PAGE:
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Fall of former Brown Thomas and Arnotts owner continues with self-administration move

Signa collapse leaves line of creditors and unfinished buildings in its wake

René Benko was Austria’s biggest export since 1980s Austrorap sensation Falco – until this week, when the music died.

In the last two decades, the 46-year-old Innsbrück native had left behind his working-class roots to become Austria’s favourite bling billionaire. He collected luxury homes, a triple-deck super yacht and stakes in landmarks from New York’s Chrysler building to Berlin’s KaDeWe department store and Selfridges in London, which part-owns Brown Thomas and Arnotts.

Now he has topped it all with the biggest bust in Austrian corporate history.

After withdrawing by degrees from Signa during the year, Mr Benko was squeezed out of his remaining roles earlier this month.


And while Wednesday’s application for self-administration was no surprise, the Signa slow-motion car crash has caused tremors across continental Europe. In its wake: a trail of half-finished buildings and even more corporate question marks.

Back in 1999, Benko got his start in luxury attic renovations and then, a decade later, moved into department stores, often separating desirable properties from an often struggling business model.

Earlier this year, Signa announced holdings worth €27 billion, with projects with worth €25 billion under development.

Signa partner Central Group of Thailand was quick off the mark to take control of London’s Selfridges (and, with it, Brown Thomas and Arnotts), but things look less rosy for Signa’s core businesses in Austria and Germany.

Not only has Signa left half-finished buildings on landmark sites in Hamburg, Berlin and Munich: its luckless ownership of merged department store chains Kaufhof and Karstadt has seen dozens of closures and uncertainty about what remains.

On Thursday, the Signa insolvency chain reactions continued with the insolvency of its SportScheck high street sport retailer.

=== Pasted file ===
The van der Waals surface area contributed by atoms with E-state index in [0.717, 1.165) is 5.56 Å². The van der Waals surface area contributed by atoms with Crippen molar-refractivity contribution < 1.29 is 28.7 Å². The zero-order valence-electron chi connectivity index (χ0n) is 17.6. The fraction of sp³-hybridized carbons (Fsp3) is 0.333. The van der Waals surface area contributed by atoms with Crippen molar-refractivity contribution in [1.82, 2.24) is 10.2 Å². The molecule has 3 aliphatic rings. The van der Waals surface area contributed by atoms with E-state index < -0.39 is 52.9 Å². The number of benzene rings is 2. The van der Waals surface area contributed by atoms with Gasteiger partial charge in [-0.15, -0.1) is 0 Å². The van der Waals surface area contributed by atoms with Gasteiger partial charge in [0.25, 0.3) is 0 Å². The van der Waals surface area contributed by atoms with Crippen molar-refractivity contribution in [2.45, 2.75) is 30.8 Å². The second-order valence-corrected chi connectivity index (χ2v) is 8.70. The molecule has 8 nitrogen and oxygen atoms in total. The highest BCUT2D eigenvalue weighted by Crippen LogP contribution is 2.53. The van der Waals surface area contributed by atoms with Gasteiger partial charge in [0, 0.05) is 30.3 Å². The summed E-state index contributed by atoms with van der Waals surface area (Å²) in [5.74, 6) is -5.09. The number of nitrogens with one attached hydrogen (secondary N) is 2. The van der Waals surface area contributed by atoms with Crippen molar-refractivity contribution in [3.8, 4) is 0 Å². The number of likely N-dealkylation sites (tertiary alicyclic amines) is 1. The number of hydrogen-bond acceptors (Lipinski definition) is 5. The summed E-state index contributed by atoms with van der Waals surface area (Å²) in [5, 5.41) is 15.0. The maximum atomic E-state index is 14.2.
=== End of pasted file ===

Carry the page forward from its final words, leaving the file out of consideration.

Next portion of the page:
Until this month, René Benko showed a prodigious talent for shrugging off difficulties – and the law.

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A decade ago he received a 12-month suspended jail sentence after he paid a former Croatian prime minister €150,000 to intervene on his behalf with the Italian tax authorities. Benko was also called as a key witness at a corruption inquiry into the Coalition of former prime minister Sebastian Kurz.

Austria’s disgraced former political wunderkind, once a close friend, is now just another creditor in the queue, reportedly owed €1.65 million by Signa.

Among the group’s most exposed institutional creditors are Austrian banks Raiffeisen and Bank Austria, accounting for about two-thirds of €2.2 billion of debt, and €630 million from Switzerland’s Julius Bär. Among the German creditors: Allianz, Deutsche Bank, Munich Re’s Ergo insurance and BNP Paribas.

European bank regulator BaFin has ordered all these institutions, and dozens more, to lay out their exposure to the Austrian holding company.

If the Signa Holding self-administration goes ahead as planned, these creditors can expect 30 per cent of their investment – if anything.

Austrian experts say it is, as yet, unclear what will survive from Signa’s sprawling network of nearly 400 separate firms – or 1,000, by another estimate.

Establishing just how many companies carrying the Signa name have a Signa stake is perhaps the greatest challenge for restructuring specialist Arndt Geiwitz, called in by other holding investors in early November. Austrian media have reported that many luxury property holdings with the Signa name are, in fact, owned by complex foundations based in Luxembourg and Liechtenstein. Also unclear is whether Mr Benko or Signa own attractive assets such as the luxury villa and Ferrari F40 on Lake Garda.

“If you give the impression that you have remained a man of your word,” said Mr Benko in 2008, “you build trust and expand your circle of friends.”

Some 15 years on, many of the billionaire former friends are now creditors – and reportedly planning to sue Mr Benko for delayed insolvency filing.

On Thursday, Austria’s Krone tabloid, after assiduously documenting the self-made billionaire’s rise, gave him one final front page to seal his fall from grace: “Ben K.O.”